At this moment i am in Lisbon, visiting my daughter.
I have been, as usual, at Daehnhardt's shop. Besides having bought a ( aledgely ) Portuguese XVIII century plug bayonet, which might in fact be from Azores, as its grip is composed with what looks to be whale bone, i have acquired a catalogue of an auction that took place in 1989, because it contains various pictures of ( really ) Portuguese weapons. The amazing thing is that it had for sale the sword that appears in the first picture of above mentioned Antonio's page, which means that Rainer Daeehnhardt must have bought this sword at such auction ... can you beleive it ?
In the catalogue text they confirm that only five of these swords are known to exist. There seems to be one more in Spain, which is item nr. 59 of Institute Valencia y Don Juan, in Madrid. A fourth one was found recently ( from the catalogue's date ) between the walls of a Portuguese Palace, and now kept in Daehnhardt's collection. This would mean that he now keeps the two existing specimens in Portugal. Eventually and still according to the text, this sword, found in a tomb in a Portuguese convent, has the blade broken and the tip missing but, due to its historical value, nobody had yet dared to restore it. It happens that i have arranged with the shop keeper to meet Rainer himself tomorrow, in his other Cascais shop, to ask him for some details on the plug bayonet. I will then ask him to coment on his probable acquisition of the sword at the auction, and if has decided to restore it.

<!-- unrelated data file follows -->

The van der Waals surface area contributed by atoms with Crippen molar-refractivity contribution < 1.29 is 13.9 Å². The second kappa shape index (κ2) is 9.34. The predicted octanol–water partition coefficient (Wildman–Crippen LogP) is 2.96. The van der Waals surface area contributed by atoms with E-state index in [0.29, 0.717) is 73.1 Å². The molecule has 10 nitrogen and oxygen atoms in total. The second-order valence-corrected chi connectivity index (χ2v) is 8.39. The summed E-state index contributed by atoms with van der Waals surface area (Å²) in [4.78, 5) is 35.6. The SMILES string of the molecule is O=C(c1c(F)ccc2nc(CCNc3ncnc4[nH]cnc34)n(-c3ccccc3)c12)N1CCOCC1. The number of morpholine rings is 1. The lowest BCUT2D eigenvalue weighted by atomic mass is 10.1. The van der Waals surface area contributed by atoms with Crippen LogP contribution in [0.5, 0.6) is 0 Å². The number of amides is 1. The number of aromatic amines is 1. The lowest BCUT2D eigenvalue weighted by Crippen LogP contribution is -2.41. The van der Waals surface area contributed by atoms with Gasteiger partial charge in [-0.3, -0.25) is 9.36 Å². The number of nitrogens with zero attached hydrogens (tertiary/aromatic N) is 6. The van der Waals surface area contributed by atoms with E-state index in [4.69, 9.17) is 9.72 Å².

Marc, what do you mean by lousy photocopies ? Are you referring to the pictures contained in his book Homens Espadas e Tomates ? Can i help you with some scanning ? Also this book is vailable and not expensive.
I can also scan the picture of the sword in the auction catalogue, which has a reasonable quality. Also there was another copy of the catalogue left in the shop; it costs 20 euros. If ever i can help in any way, just tell, as also Philip.
BTW, the correct term applied by the discoveries soldiers was espada "colhona", an humoristic made up derivation of the vernacular term "colhão" ... actually with a more vernacular charge in Portugal than in Spain, i would say